“A health event is a bigger risk to farmers than an unsuccessful crop. Once they sell their land or livestock, they become indentured laborers. That takes a generation to fix,”… [Link]
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Los Angeles Meetup: Friday, December 15th

Is this the last ever Los Angeles Meet-up? Hard to say. Why risk it? The date is unfortunately non-negotiable since Sepia Mutiny’s Los Angeles Bureau is closing its doors in December and relocating to our newly purchased state-of-the-art blogging facility in Houston, Texas (no state taxes in TX).

Time: After 7p.m. (and until the cops come knocking).

Place: TBD. Check this post early next week (or check our Events Tab).

Who: Last time we had like 40-50 people show up and it was a damn good time (ended at 2a.m.).

I will post another reminder on the Tuesday before the meet-up. Mark you calendars now. Last time we met at the Golden Gopher. I’m still checking out options for this one.

RSVP to me if you can come abhi [at] sepiamutiny . com Continue reading

Straight eye for the guerilla guy

Inspired by Anna and Sin, I thought that I would try my hand at fashion criticism. But where to start? I’m straight, and hardly fashion forward. I needed somebody who was in greater need of assistance than myself somebody like … Prabhakaran. While I may not be able to wage a decades long war against the government in Colombo, and I don’t have a cult of personality of my own, I can certainly dress better than him. [Yeah, I’m brave, blogging behind an anonymous handle and making fun of the head of the Tamil Tigers.]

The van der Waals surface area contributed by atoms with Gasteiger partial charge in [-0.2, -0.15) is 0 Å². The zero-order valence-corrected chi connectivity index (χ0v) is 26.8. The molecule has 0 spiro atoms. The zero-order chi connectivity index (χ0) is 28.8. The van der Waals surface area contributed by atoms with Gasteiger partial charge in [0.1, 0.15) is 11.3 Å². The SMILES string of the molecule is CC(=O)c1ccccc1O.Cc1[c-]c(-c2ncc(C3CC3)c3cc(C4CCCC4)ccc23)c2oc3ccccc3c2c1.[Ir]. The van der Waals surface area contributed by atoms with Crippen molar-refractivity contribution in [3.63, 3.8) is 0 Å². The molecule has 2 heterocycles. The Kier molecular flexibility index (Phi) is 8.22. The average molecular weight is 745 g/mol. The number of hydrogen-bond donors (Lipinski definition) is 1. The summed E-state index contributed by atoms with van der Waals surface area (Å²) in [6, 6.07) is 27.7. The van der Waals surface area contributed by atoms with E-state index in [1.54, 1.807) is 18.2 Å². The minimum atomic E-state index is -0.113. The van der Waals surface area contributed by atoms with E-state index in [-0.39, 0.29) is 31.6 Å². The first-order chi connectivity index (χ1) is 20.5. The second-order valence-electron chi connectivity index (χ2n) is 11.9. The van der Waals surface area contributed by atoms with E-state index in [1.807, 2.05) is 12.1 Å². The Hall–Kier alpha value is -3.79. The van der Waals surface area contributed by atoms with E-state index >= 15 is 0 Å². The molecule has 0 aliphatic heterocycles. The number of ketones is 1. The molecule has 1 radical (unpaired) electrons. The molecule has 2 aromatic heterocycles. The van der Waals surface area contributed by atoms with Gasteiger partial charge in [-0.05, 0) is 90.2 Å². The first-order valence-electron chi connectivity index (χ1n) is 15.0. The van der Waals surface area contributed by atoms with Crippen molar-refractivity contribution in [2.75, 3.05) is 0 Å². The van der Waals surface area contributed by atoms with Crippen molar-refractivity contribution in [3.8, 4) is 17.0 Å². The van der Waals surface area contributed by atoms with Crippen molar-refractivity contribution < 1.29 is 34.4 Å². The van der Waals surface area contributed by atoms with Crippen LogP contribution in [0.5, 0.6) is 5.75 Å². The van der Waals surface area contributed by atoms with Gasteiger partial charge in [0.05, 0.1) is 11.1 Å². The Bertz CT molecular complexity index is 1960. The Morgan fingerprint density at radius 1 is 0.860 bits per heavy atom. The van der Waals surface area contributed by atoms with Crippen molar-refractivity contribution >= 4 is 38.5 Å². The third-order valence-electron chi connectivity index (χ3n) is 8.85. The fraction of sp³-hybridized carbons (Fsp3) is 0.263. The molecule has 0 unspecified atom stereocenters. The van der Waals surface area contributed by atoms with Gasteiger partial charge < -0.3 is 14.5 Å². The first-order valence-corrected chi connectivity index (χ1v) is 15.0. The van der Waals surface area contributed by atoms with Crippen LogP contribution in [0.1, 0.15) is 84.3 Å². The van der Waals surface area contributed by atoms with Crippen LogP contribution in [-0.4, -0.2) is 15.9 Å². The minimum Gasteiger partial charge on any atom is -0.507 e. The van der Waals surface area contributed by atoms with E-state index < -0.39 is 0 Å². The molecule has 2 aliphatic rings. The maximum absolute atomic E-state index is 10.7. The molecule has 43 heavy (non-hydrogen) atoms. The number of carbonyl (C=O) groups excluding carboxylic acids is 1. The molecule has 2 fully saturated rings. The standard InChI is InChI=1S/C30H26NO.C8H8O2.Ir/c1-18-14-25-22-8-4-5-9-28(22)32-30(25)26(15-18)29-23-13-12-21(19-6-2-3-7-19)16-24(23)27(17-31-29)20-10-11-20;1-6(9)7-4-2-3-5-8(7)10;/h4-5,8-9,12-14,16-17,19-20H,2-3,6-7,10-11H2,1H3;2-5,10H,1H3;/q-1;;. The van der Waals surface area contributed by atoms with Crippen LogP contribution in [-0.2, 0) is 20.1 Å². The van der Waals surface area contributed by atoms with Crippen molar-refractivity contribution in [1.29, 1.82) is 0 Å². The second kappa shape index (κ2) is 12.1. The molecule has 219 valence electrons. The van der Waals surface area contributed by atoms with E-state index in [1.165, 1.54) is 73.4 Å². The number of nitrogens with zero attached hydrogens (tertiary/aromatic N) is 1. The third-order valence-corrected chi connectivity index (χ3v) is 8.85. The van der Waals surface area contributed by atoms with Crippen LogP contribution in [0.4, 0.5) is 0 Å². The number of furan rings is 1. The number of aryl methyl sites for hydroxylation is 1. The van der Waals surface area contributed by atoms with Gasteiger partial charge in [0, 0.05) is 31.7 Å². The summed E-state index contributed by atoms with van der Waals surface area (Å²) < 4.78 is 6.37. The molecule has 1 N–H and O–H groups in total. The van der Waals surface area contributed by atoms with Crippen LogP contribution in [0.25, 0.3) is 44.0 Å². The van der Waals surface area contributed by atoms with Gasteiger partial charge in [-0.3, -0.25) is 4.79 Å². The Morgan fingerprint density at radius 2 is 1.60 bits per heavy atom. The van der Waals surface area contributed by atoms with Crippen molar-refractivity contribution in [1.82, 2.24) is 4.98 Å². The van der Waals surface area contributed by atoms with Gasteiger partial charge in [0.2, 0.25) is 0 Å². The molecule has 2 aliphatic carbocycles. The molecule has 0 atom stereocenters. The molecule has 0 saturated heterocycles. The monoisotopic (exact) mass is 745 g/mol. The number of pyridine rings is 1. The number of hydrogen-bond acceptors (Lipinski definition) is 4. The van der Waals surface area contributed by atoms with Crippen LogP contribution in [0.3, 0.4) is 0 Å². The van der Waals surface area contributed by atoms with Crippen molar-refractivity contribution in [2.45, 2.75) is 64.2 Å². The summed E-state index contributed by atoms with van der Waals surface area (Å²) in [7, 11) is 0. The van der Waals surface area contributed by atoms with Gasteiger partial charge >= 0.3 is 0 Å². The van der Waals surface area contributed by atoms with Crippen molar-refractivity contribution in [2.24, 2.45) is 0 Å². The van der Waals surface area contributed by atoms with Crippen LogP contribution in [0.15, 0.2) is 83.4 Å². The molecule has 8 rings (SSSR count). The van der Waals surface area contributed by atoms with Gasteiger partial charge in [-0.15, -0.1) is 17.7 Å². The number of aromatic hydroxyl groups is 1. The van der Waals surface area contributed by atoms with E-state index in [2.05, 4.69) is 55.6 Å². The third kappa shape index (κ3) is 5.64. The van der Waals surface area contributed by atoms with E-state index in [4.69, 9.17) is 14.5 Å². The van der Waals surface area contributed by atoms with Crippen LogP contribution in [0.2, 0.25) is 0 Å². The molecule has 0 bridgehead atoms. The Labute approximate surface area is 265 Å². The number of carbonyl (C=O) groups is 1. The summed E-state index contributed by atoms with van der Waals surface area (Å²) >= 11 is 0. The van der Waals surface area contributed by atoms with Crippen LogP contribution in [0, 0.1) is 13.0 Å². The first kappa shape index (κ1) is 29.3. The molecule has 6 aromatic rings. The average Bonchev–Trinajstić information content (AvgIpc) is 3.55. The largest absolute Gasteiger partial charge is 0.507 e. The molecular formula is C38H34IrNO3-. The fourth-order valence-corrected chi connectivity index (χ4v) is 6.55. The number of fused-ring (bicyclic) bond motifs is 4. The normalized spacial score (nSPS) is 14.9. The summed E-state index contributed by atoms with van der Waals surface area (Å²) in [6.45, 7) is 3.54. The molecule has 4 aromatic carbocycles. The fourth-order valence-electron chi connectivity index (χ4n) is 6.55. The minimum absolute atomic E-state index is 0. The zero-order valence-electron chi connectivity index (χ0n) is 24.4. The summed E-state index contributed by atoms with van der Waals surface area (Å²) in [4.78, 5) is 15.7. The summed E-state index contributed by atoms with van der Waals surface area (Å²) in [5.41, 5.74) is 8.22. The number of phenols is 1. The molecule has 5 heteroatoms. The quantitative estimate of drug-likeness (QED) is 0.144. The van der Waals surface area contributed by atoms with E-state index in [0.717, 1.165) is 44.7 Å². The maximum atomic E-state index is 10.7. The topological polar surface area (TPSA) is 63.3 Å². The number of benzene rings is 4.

So, ‘Tamil Eezha Desiya Thalaivar’ (how could I call him Thambi?) Velupillai, if you’re listening, here’s what I learned from reading GQ in the gym:

  1. Stocky guys should not wear horizontal stripes. And what’s with the camo tiger stripes? That was never in.
  2. Avoid mixing different kinds of stripes. For example, don’t have a sunburst coming out of your head while wearing a hat and shirt with the aforementioned camo tiger stripes.
  3. While hipster, ironic, trucker caps were in a few seasons ago, they’re not any more. And a thundercats type logo cap is only appropriate for a press conference if you’re Ashton Kutcher.
  4. If you have to have a big grimacing cat on your flag, don’t stand in such a way as to make it seem like the cat is taking a big bite out of your arm. It’s distracting, although not as distracting as the camo tiger stripes or the sunburst coming out of your head.
  5. Belts belong close to your waist level, not up above your navel. And a wide belt like that, worn so high? It makes you look fat. Also, try to match your belt with your shoes.
  6. Don’t wear a pistol under your armpit. It makes it harder to draw, and leaves the butt smelling … like armpit.
  7. Cyanide necklaces are out this season.
  8. Don’t shoot the messenger. Or blow him to smithereens.

More images of the man on the Tiger webpage.